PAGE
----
Join the Human Impacts Institute Community Conversation! How else do you reduce waste when purchasing?
I recently visited Urban Outfitters in Union Square to buy a gift for my sister’s birthday and was pleasantly surprised when the cashier said something I never expected; she asked me if I had wanted my receipt mailed to me. At first I thought that I had heard her incorrectly but it turns out I had not; Urban Outfitters gave individuals the option of receiving a paper receipt or one sent straight to their inbox.
This was interesting to me because I had never heard of it, and I thought, why didn’t someone think of this sooner. Turns out Urban Outfitters is not the only store that has taken the initiative, nor are they the last; other companies are also adopting this policy.
On the 16th of May, 2008, Target and Best Buy launched their use of electronic receipts through the utilization of a service called allEtronic. AllEtronic is and add-on to cash registers that, according to cnet News, “recognizes a customer as a sale is rung up, [and] blocks the receipt-printing process”. The receipt is then sent to the customers account. However, in order to participate, allEtronic requires consumers to create an account with them, registering their credit cards. When a store utilizes this add-on, the program will then recognize the credit card and automatically send the receipt to allEtronic’s server. The receipt is then accessible through the website and can be downloaded to an individuals computer. allEtronic does not share the customer’s email address or information with third parties for advertising and the store, by signing a contract, is not allowed to spam the customer with coupons and ads.
This process alone, as reported by allEtronic to cnet, saves trees by saving 600,000 tons of receipt paper used by stores each year. This is supplemented by the fact that it takes approximately “15 trees, 19,000 gallons of water, and 390 gallons of oil to make a ton of paper”- that’s a lot of resources!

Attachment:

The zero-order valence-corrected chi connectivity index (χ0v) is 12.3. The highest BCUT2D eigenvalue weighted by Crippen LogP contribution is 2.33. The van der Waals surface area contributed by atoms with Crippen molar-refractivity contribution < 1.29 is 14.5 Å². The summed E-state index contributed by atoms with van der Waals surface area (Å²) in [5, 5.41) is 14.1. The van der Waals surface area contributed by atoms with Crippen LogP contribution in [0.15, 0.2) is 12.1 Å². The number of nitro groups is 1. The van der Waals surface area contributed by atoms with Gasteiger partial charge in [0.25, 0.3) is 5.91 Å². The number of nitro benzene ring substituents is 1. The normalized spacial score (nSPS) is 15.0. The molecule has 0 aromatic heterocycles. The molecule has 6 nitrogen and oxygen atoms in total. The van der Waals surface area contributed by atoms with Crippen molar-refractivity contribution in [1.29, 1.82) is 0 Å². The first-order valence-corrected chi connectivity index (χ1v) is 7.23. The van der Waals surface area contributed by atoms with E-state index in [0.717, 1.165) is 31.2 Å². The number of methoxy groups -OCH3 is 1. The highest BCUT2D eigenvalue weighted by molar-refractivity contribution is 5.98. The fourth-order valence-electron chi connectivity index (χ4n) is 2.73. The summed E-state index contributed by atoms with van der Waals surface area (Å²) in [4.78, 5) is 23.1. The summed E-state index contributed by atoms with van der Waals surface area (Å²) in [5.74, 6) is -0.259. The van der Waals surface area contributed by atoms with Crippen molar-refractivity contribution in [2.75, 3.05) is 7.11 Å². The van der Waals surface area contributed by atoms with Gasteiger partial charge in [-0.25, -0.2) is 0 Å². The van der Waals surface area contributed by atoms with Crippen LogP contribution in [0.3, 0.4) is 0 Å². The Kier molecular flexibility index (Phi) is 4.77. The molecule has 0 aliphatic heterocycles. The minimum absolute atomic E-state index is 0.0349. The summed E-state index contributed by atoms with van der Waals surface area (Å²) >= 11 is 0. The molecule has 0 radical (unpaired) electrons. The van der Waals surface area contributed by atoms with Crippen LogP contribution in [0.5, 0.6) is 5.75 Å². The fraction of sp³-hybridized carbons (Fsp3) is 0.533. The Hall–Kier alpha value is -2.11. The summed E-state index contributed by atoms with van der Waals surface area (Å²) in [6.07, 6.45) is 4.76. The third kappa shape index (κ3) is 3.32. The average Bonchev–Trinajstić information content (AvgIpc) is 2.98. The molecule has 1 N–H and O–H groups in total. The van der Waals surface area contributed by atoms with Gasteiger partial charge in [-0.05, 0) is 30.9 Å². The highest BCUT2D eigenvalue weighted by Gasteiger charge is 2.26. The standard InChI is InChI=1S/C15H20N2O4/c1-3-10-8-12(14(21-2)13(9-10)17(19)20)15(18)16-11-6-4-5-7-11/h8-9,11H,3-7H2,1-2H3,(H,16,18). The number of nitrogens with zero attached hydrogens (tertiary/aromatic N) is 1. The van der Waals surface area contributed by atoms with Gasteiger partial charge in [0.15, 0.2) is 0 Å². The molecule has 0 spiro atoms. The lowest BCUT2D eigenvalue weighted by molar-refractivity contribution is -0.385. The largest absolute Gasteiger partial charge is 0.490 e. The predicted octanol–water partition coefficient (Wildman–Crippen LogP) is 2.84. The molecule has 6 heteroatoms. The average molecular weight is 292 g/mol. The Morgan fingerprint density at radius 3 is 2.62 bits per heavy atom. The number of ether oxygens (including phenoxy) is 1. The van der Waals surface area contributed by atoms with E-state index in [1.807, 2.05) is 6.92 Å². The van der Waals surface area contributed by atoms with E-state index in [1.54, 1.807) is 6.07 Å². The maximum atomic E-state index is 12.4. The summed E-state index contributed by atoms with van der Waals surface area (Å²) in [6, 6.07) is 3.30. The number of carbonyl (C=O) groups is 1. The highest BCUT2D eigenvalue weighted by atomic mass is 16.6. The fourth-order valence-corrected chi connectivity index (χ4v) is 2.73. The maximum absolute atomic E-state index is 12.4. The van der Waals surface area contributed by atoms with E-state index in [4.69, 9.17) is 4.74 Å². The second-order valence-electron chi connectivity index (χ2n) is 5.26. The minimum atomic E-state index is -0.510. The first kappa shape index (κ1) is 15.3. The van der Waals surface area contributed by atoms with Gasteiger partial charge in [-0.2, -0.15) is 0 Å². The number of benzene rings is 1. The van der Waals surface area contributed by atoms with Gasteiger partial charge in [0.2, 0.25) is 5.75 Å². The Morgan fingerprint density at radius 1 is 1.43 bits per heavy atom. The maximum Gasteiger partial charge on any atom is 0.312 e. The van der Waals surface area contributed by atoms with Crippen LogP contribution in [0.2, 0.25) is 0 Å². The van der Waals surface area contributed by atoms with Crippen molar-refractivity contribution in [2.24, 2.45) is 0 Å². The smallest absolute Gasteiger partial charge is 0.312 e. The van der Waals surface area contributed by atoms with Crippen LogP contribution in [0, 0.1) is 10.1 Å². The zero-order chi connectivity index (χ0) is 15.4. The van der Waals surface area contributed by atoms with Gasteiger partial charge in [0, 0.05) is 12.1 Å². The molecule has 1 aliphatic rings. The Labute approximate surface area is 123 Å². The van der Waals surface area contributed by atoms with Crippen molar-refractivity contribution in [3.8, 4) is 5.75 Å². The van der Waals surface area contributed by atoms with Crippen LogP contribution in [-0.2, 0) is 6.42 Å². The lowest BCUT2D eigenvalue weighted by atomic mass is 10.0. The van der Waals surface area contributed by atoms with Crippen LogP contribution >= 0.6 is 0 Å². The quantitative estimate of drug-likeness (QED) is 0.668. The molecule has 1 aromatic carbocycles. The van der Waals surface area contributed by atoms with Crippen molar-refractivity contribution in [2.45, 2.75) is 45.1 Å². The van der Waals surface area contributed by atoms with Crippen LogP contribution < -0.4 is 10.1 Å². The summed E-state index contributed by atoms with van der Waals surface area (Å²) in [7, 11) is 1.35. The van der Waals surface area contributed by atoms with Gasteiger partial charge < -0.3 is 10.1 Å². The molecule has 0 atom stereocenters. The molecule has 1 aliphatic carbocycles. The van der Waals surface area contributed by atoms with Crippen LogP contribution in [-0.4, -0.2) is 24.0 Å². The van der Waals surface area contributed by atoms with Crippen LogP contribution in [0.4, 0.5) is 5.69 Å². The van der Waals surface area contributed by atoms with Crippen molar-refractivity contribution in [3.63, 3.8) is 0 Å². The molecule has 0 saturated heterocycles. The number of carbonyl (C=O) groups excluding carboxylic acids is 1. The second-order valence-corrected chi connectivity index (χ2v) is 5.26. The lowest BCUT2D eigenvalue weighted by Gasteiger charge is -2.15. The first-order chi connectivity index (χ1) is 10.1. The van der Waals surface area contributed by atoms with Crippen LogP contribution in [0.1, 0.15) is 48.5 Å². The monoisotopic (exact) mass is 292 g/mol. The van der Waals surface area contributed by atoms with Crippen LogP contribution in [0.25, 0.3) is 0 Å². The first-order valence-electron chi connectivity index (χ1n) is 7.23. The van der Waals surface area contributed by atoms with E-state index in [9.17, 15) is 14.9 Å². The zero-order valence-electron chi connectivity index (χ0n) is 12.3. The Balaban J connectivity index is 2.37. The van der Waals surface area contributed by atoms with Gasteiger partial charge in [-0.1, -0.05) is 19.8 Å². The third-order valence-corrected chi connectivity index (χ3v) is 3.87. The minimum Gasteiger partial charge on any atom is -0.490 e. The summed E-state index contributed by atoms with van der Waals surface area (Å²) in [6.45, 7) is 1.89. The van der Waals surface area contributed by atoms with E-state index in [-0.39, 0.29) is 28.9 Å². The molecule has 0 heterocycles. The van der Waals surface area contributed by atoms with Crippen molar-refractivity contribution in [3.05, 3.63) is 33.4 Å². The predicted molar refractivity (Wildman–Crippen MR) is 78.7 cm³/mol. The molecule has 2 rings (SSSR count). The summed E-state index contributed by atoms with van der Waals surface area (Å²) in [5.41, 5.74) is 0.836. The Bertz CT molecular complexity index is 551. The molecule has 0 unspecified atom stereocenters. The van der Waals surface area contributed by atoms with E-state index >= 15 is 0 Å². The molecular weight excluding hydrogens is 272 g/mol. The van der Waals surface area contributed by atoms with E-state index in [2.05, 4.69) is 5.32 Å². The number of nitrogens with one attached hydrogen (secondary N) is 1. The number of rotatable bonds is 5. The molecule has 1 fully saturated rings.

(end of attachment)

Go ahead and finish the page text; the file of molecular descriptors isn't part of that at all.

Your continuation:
According to DoYourPart.com, other stores, such as Whole Foods, the Gap, Nordstrom, and Anthropologie have followed suit through email notification. In these stores email addresses are obtained at the point of purchase as opposed to the utilization of a card or registration with a company.
Other businesses that provide similar resources are Transaction Tree, which is a green company that incorporates eco-friendly practices into the consumer arena, and Receipt Bucket, a company that provides an RB card that can be swiped at the register of a participating store. The RB card will allow customers and retailers to store receipts digitally. They also offer a way to browse coupons online that, when the RB card is used, will apply the discount the coupon provides to the purchase.
Photo provided by Receipt Bucket (http://www.receiptbucket.com/tour2.php)
Some customers are not as enthusiastic as I am about electronic receipts, and rightfully so – by giving a store your email address you run the risk of getting spammed with tons of emails and promotions from the companies. Are these companies really interested in reducing their impact on the environment or is this just another ploy to reach us from other mediums? Regardless, how hard is it really to delete a few emails from your account? By reducing the amount of receipts printed we can reduce the amount of waste we produce and the amount of resources we consume; a reduction is necessary and this is one way retailers can participate in eco-friendly practices.
By Mugzy Undemir, 2011 Human Impacts Institute Climate and Coalition Building Intern